I made the assumption this table would be made of pressboard, it isn’t! This table was Made in the U.S.A. and is made of laminated wood. It lends a great deal of stability to my 1001, which runs so much quieter now. At 20×48″ this table provides a bit more space than I was used to previously. It was easy to assemble! We mounted a sewing machine light and its up and running!
I also purchased a new insert, which I am really excited about (but have yet not received). And the reason I am excited? The insert is CLEAR, which means I will be able to see my bobbin casing.
I hadn’t named my sewing machine prior to this, but I am not introducing Miss Mae, the power tool of my most creative moments, mounted in a chariot of my dreams.
A pillow was requested by a nice, not naughty, family member.
So, I made a pillow for her (My Mom!). A few years ago, I made a pillow that was so well loved as to have holes and look shabby. Mom NEEDED it.
Peach tried to claim it. Mom got the present and loved it!
Happy Holiday’s all! I hope all your gifts are well received!
I really could not be happier. Last year, I printed gads of cloth. While my new color triangle is not yet complete, I do have Unicorn Feather Prints, Fleur de Lis Prints,Unicorn Prints and more fabrics to be cut and pieced. I love making quilt tops from my handprints.
During holiday break, I cut Fleur de Lis fabrics for a Mini Double Wedding Ring quilt top and a mixture of Feather Prints and Fleur de Lis prints in Drunkards Path. On the horizon, I will be cutting down more Unicorn Prints for a Florrid Bloom quilt top that I have deemed, ‘too small’.
In the meantime, I have found out that Double Wedding Ring blocks take great care and attention, while Drunkards Path blocks are quick, fun and um, addictive. 🙂
I do need to substitute in one semisolid single color print, and one new unrelated print, in order to have a rectangles worth of Drunkards Path blocks.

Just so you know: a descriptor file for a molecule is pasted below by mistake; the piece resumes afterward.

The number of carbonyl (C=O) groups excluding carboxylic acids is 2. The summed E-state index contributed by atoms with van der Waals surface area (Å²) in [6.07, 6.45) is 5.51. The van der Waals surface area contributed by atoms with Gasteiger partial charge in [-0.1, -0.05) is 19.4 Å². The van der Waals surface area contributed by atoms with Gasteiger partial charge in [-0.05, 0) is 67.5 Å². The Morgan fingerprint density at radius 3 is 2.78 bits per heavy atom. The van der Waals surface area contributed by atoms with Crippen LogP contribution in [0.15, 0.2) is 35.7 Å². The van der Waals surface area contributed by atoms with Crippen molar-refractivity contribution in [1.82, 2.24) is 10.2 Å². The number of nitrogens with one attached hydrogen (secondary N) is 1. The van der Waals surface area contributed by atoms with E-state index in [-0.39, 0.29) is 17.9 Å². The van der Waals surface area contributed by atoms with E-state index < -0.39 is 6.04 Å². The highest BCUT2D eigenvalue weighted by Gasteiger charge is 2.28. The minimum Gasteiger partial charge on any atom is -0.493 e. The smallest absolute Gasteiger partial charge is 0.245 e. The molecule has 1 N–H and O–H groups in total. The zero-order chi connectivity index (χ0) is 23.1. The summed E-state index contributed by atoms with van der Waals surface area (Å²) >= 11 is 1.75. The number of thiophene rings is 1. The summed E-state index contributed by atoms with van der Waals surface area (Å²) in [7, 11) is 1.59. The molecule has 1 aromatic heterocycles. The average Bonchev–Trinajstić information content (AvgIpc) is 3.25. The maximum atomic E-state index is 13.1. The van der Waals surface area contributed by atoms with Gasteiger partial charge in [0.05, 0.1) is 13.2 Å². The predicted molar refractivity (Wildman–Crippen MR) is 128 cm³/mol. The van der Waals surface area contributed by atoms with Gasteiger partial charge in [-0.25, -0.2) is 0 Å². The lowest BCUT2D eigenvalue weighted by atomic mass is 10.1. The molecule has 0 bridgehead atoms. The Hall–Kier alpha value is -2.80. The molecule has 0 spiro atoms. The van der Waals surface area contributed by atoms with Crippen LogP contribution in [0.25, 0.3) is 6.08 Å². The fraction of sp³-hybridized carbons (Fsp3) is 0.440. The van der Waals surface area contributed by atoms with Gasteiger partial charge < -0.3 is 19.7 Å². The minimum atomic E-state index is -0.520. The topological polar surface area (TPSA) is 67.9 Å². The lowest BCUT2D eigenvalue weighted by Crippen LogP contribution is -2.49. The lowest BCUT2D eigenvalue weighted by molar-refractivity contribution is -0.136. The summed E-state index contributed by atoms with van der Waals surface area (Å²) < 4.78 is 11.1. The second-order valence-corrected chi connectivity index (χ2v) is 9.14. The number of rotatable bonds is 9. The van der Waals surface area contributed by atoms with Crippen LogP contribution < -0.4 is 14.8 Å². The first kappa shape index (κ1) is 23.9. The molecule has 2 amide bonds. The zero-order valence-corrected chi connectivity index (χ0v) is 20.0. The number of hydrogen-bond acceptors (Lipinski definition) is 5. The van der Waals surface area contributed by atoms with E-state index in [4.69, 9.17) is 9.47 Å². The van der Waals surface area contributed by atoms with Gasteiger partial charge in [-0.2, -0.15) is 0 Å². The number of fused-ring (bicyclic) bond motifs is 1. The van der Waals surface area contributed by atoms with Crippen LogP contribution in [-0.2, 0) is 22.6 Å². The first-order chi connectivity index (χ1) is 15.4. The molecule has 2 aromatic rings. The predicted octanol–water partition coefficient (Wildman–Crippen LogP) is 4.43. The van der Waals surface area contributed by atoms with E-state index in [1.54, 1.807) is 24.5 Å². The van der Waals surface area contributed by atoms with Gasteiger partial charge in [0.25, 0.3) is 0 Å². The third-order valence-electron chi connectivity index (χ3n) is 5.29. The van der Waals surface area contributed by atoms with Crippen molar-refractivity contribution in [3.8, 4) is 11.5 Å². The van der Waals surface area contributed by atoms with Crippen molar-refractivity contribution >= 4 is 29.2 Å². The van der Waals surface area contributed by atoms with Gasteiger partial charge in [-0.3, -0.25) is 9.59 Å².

So, you can see I went for a textured yellow. You will need to wait to see what print I subbed in! Please stay tuned! Also, Happy Holidays! I hope yours were fun, you ate good food, hugged good people and did good things!
I am excited, because I await the shipment of a new sewing machine table! Gratitude!!!
And hey! I discuss these prints in my new offering, Motif Maker’s Zine. Get your copy today!!
Such a beautiful little, she is. I was surprised she had taken my offer of help. Surprised to feel her touch, an intimacy rarely experienced with strangers, on the streets of my good city.
Curiosity spread across me, as she allowed me to carry her items and be a helper. I am a helper, an oddball outcast, an artist. I am wide eyed and wanting, I am a change maker, really. And I do love interacting with random folks, even if the response I usually get is tepid.
I have recently taken a position in an after school program, where my title is, ‘Arts & Crafts Specialist’. I work with eleven to fourteen year olds, making art, painting, weaving, using glue and glitter, in a public junior high school setting, here in NYC.
I had just gotten off work and was walking to the subway. Going home for the day and thinking about this new job.
I have not worked with young people in an ongoing setting before. Older adults, who have taken my workshops, are willingly open to learning! But these kids are growing. They are hormonal. Tired. At an after school program. And they show it. Some are angry and challenge me personally. Some diligently do the thing I ask them to. Cardboard Weaving Looms! Portraits! A Matching Tile game, complete with box!
I received Mrs. Small as confused and defensive. She-an elder, in a dress, nice shoes, a warm coat. But holding just one of the handles of her grocery shopping bag. A soft, long, loaf of white flour bread, drooping precariously within it. A bright bouquet of yellow flowers too. Teenagers goofing off nearby, a parkway to cross.
Without thinking, I asked, “Do you need help?” She acquiesced.
Together, at the light, we crossed four lanes of traffic. Upon getting to the other side, we rearranged her items. Somehow, I had taken her cane in the hustle to make the light. She asked if I had the time to walk her home, I assured her, I was all in.
I learned that Mrs. Small has seven grown children. She’s lived in the neighborhood for forty years and that Mrs. Small had recently had a knee replacement. Her island lilt, crisp and sing song, she prattled as we walked, hand in hand. She needed and wanted the bread. Her daughter would be worried. The doctor said to walk often.